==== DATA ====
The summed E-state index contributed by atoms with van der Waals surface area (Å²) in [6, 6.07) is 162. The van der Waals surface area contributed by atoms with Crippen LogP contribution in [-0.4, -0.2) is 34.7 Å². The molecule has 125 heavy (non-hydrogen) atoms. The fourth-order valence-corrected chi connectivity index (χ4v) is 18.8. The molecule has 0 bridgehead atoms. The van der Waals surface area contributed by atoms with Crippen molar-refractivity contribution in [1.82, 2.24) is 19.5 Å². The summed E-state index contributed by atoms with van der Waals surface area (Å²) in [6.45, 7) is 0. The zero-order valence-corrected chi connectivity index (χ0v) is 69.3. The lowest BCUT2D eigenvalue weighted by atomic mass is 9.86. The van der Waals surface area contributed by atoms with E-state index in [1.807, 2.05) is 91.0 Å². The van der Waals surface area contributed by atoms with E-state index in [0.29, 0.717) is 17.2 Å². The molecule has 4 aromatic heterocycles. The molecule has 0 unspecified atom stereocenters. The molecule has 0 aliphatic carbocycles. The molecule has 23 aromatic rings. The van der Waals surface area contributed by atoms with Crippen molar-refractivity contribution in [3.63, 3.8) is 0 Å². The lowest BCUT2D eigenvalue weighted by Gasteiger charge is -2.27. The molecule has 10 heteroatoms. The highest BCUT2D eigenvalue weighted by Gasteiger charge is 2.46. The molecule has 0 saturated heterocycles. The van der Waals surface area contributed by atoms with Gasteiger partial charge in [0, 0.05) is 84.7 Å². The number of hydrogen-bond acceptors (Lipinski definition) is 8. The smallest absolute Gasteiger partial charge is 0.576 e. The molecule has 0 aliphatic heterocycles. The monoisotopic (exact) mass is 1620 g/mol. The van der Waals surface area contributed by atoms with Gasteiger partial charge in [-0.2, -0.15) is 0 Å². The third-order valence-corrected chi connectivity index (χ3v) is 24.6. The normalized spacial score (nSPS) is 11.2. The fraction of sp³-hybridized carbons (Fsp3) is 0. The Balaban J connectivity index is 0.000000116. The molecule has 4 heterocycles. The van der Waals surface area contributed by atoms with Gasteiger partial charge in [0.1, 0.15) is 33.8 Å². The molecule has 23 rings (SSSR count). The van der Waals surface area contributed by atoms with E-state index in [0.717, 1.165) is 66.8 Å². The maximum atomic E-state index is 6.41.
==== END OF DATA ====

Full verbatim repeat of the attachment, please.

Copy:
The summed E-state index contributed by atoms with van der Waals surface area (Å²) in [6, 6.07) is 162. The van der Waals surface area contributed by atoms with Crippen LogP contribution in [-0.4, -0.2) is 34.7 Å². The molecule has 125 heavy (non-hydrogen) atoms. The fourth-order valence-corrected chi connectivity index (χ4v) is 18.8. The molecule has 0 bridgehead atoms. The van der Waals surface area contributed by atoms with Crippen molar-refractivity contribution in [1.82, 2.24) is 19.5 Å². The summed E-state index contributed by atoms with van der Waals surface area (Å²) in [6.45, 7) is 0. The zero-order valence-corrected chi connectivity index (χ0v) is 69.3. The lowest BCUT2D eigenvalue weighted by atomic mass is 9.86. The van der Waals surface area contributed by atoms with E-state index in [1.807, 2.05) is 91.0 Å². The van der Waals surface area contributed by atoms with E-state index in [0.29, 0.717) is 17.2 Å². The molecule has 4 aromatic heterocycles. The molecule has 0 unspecified atom stereocenters. The molecule has 0 aliphatic carbocycles. The molecule has 23 aromatic rings. The van der Waals surface area contributed by atoms with Crippen molar-refractivity contribution in [3.63, 3.8) is 0 Å². The lowest BCUT2D eigenvalue weighted by Gasteiger charge is -2.27. The molecule has 10 heteroatoms. The highest BCUT2D eigenvalue weighted by Gasteiger charge is 2.46. The molecule has 0 saturated heterocycles. The van der Waals surface area contributed by atoms with Gasteiger partial charge in [0, 0.05) is 84.7 Å². The number of hydrogen-bond acceptors (Lipinski definition) is 8. The smallest absolute Gasteiger partial charge is 0.576 e. The molecule has 0 aliphatic heterocycles. The monoisotopic (exact) mass is 1620 g/mol. The van der Waals surface area contributed by atoms with Gasteiger partial charge in [-0.2, -0.15) is 0 Å². The third-order valence-corrected chi connectivity index (χ3v) is 24.6. The normalized spacial score (nSPS) is 11.2. The fraction of sp³-hybridized carbons (Fsp3) is 0. The Balaban J connectivity index is 0.000000116. The molecule has 4 heterocycles. The van der Waals surface area contributed by atoms with Gasteiger partial charge in [0.1, 0.15) is 33.8 Å². The molecule has 23 rings (SSSR count). The van der Waals surface area contributed by atoms with E-state index in [0.717, 1.165) is 66.8 Å². The maximum atomic E-state index is 6.41.